3. Pack containers and lunch box
Taking a small cooler to keep in your room if you don’t have a fridge, or a small lunch box that will fit in your backpack is a great idea. They even make backpack coolers now! This way you can keep snacks or lunch with you and you don’t have to worry about eating something that may be contaminated with an allergen or irritant. I also suggest taking some small tupperware or ziploc containers to hold snacks.
4. Pack Probiotics
You may already be taking probiotics, but if not, you should consider taking them before you leave. Make sure they are not the kind that require refrigeration, so they don’t spoil while you travel. Collagen peptides are another great item to take to support gut health. Here is a link to some handy travel packs you can dump into your water bottle on the go. vitalproteins.com
5. Pack Digestive Enzymes
This isn’t something you should be taking everyday, as it will impede nutrient absorption, but if you plan on eating out and are concerned about ingesting something that could make you feel ill during your trip, pop in a digestive enzyme to help quickly pass that meal through your system.
Stay tuned for part two next week where I will be discussing Travel and Gut Health: Pre Travel Preparations! In the meantime, follow me @lifestyle_innovations on instagram and find my autoimmune and chronic illness facebook group Lifestyle Innovations Autoimmune Support Group. facebook.com
This summer, I’m on the quest for the perfect sunscreen and I want to share it with you. But let me tell you, it has taken FOREVER! Brands aren’t always forthcoming about ingredients and you have to do so some digging. Also, have you ever really looked at what’s in your sunscreen. Can you pronounce any of it? NOPE and as a good rule of thumb, if you can pronounce it, don’t use it.
I'm glad I’m able to save you some time when purchasing sunscreen and take a minute to educate you on the importance of buying the right product. First let me tell you about my qualifications for who made it onto this list, because there were many other sunscreens that I researched and tested, but only the best will do.
Personal health and safety is my top priority. These sunscreens have been rated 3 or below out of 10 by the Environmental Working Group. 10 being the highest offender and 0 (EWG verified) a perfect score. This group bases their ratings around concern levels of Developmental and Reproductive Toxicity, Cancer, Use Restrictions, and Allergies and Immunotoxicity. Most big name brands on the shelves of CVS and WalMart are a 6 and above. I don’t know about you but I’m tired of my eyes burning and I don’t want to worry about cancer as a side effect of my sunscreen.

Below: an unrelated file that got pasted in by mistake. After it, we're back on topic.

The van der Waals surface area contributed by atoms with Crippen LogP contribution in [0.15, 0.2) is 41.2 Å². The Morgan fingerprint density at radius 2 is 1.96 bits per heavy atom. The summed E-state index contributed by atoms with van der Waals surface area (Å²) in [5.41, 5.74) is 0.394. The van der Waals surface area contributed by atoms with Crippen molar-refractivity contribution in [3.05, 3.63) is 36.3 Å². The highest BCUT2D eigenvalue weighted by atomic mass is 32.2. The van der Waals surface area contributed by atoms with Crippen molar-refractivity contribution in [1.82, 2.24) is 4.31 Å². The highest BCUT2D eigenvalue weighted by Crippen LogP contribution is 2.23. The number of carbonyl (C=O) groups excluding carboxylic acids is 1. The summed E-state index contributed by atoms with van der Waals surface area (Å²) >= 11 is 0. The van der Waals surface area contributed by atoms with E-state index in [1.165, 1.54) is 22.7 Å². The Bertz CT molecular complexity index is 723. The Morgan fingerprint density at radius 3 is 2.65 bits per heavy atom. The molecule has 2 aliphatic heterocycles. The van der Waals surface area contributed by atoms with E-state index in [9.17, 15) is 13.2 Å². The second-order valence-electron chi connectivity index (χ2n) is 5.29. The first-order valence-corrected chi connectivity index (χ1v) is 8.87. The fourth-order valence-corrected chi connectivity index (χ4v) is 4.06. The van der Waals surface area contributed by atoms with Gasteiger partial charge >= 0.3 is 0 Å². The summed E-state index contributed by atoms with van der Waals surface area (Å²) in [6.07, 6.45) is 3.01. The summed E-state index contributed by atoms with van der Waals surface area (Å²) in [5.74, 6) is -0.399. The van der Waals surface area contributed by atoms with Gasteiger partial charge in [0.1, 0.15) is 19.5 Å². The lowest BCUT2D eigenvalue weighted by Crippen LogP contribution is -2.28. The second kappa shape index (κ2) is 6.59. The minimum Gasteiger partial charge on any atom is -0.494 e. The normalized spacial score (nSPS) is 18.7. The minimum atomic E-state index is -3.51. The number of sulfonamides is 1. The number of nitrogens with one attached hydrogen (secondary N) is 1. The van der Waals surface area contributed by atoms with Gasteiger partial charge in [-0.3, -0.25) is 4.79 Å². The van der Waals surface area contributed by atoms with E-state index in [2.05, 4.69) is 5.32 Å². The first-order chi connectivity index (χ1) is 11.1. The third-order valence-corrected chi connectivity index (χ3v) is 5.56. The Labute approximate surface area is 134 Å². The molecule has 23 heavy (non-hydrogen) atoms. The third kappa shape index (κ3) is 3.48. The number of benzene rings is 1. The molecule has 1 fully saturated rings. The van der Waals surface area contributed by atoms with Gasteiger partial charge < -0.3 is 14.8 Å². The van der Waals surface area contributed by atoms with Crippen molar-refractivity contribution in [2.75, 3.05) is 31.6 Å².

Another big concern for me (and I hope for you too) is environmental safety. I love to scuba dive and paddle board and I don’t want my sunscreen to damage Nemo and his friends. Research shows us that common chemicals in sunscreens like, oxybenzone and octinoxate, are damaging to reefs and marine life. Hawaii actually banned the use of these ingredients in 2018. The Florida Keys recently passed a law to bar the sale of sunscreens that include these chemicals. The rest of the planet is catching on, but not fast enough. I urge you to be responsible consumers and purchase mineral, not chemical based sunscreens.
The last, but certainly not least criteria is gluten. Research has pointed to the fact that gluten causes increased intestinal permeability and we must remove this inflammatory item from our diets. Gut health is everything! You might be aware of gluten concerns in the diet, but maybe you haven’t thought about its use topically. Sunscreen is applied to the skin and is then absorbed directly into the blood stream. It is still making its way into our bodies without consumption. Also, think about enjoying a picnic on the beach. You’ve just reapplied sunscreen and are now eating your lunch with the same hands. The safest way to ensure no gluten enters the body is make sure your sunscreen is gluten free.
I will not have any spray recommendations, due to the fact that the chemicals are inhaled and are also detrimental to the environment. All of the sunscreens I have chosen, have slightly different qualities and pros and cons. They will likely react differently to oily vs dry skin. Try them out for yourself and be sure to let me know on instagram what you think. Happy shopping everyone!
To obtain a copy of my Safe Sunscreen Guide please join my email list on the contact page. You can also follow me on instagram @lifestyle_innovations for more wellness tips and product reviews.